Experiences

It is for me

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I am so utterly done with being required to defend Ramadan to Muslims and, quite often, non-Muslims alike. The script goes,

‘Oh! You cannot eat all month!’

‘From sunrise to sunset,’ I reply. 

Then comes: ‘What if you get hungry or thirsty? Can you at least drink water?’

Reply: ‘No, no drinking or eating. It’s OK to feel hungry and/or thirsty. You will have food and drink soon. You just need to show patience.’

And then – my favourite: ‘This is asking too much. How can a merciful God ask you to do this?’

My reply: ‘It’s not asking too much, its more for you, the body is able to be without food or drink for an extended period of time without it becoming dangerous unless you are medically unable to go through with it, in which case you are excused from the fast following the guidelines for exemption.’

They reply: ‘This all sounds pretty harsh.’

My nonverbal reply: head shake, eye-roll, balls-of-fists pumped.

My issue is with people refusing to allow their vast brains to contemplate for a second what it means when people of many different faiths practice fasting. Islam is not the only faith with specific rules on food abstinence. The season of Lent in the Christian faith; the full, minor, four, and customary fasts in the Jewish tradition; the disciplined regimen-like fast that some Buddhist adhere to, especially during times of intense meditation; the integration of regular fasting – depending on personal belief and deity association – in the Hindu religion, and the required Ash Wednesday and Good Friday fasts for Catholics. Let’s just pause for a second and try to understand why these faiths, which have been around for thousands of years- double emphasis on thousands – choose fasting as a regular, integral part of spiritual advancement. We pray, we read, we recite, we meditate, we adhere, we follow, we go to our places of worship – and we fast. Fasting is not meant to hurt, or weaken. It is meant to increase, and enliven. The benefits of fasting are even medically recognized as a sort of detox, reducing insulin resistance, boosting brain function, and enhancing heart health, amongst other advantages.

What happens in Ramadan is transformational.  This may be hard to believe for some people who only consider the physicality of the practice. Not eating or drinking is just one part of a month dedicated to the utter internal stripping of egoism. We underestimate our power of self-control sometimes. We live in a fast-paced, drive-thru, Amazon Prime, Uber Eats, Instacart world these days. Everything is easy; everything is within reach, or just a click away. We struggle with basic principles, such as showing patience, sharing, and making do with what we have. We want to indulge – to feel good, to splurge, and repeat to feel in charge. In Ramadan you wait. You sit, you reflect, you feel hunger, you feel thirst, you are tired. Many times you are pushed to your breaking point, but you wait.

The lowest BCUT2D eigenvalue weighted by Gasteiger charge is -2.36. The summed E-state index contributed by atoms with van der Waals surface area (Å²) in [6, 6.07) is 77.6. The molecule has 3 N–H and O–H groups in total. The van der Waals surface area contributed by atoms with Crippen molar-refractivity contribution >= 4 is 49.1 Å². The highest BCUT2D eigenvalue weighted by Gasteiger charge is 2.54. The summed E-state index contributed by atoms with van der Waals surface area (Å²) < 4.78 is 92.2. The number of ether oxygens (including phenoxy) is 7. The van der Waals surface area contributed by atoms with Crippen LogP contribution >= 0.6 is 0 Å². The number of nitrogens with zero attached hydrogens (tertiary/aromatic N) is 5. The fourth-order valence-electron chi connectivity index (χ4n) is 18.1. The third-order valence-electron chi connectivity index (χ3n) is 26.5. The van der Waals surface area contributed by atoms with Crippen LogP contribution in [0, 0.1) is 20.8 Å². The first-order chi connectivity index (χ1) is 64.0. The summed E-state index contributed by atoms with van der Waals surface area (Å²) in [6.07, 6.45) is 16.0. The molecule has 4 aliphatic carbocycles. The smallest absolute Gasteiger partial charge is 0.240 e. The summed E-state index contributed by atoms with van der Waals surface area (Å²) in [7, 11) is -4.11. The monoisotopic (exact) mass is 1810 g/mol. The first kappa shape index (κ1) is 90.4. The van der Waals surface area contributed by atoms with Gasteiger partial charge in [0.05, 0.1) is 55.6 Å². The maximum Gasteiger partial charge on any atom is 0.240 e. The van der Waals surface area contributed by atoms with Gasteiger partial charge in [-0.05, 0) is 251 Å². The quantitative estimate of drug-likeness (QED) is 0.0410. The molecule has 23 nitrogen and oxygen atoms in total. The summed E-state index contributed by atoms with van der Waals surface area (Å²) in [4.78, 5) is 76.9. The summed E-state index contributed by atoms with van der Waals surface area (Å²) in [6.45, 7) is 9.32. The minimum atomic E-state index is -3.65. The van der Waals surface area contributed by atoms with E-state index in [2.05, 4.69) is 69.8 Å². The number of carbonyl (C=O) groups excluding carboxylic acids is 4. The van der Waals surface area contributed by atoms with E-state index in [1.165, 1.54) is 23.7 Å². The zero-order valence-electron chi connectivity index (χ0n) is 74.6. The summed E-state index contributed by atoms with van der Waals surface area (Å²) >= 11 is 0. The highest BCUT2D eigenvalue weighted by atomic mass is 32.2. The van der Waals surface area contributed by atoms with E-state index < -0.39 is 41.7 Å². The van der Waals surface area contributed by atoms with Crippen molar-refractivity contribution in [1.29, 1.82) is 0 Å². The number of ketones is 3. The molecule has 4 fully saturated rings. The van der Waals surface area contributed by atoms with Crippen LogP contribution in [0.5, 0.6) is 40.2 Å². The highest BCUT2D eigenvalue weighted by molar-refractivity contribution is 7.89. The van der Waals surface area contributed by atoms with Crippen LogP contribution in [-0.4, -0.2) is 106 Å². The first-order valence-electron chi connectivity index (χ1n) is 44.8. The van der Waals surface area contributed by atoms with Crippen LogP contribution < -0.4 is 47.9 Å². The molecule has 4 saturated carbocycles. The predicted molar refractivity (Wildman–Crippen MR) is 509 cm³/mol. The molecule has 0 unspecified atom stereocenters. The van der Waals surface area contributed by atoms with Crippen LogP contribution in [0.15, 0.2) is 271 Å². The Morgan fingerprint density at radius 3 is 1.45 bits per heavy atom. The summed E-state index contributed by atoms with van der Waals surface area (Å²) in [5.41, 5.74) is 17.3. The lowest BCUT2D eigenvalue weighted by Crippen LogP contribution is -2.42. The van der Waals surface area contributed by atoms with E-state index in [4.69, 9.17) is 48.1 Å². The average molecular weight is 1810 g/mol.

And when the wait is over, when you sit down and say a prayer over the food you have in front of you, you feel proud. Through the hunger, thirst, and the migraine from caffeine withdrawal, you are proud of yourself. This boosts self-confidence in the direction self-confidence was meant to be boosted. We can feel confident in our stylish, branded clothes, confident as we walk in our trendy heels, wearing matching accessories with a fresh blowout, but the self-confidence building that occurs over the month of fasting comes from the power of mind over matter. Once we can get that power, materialistic and superficial things lose their appeal. We become in tune with ourselves again, with the values that strengthen us and define our being. We are reminded of meaning in life and keeping purpose part of our daily decisions. We learn about ourselves, where our strengths lie, what can be done with our weaknesses. We begin addressing what needs addressing, first internally, then externally; first in theory, then in practice. We have the time and energy for this crucial evolvement because we are not noisily occupied by mediocre, unsubstantive distractions. And then, approximately thirty days later we feel different. We feel accomplished, fine-tuned, steady. We find ourselves eating less out of habit, appreciating more with respect for what we have. It is truly a special feeling. It is truly a blessed month.

The decision to fast is an eager, yet careful one. No pity or sympathy needed.

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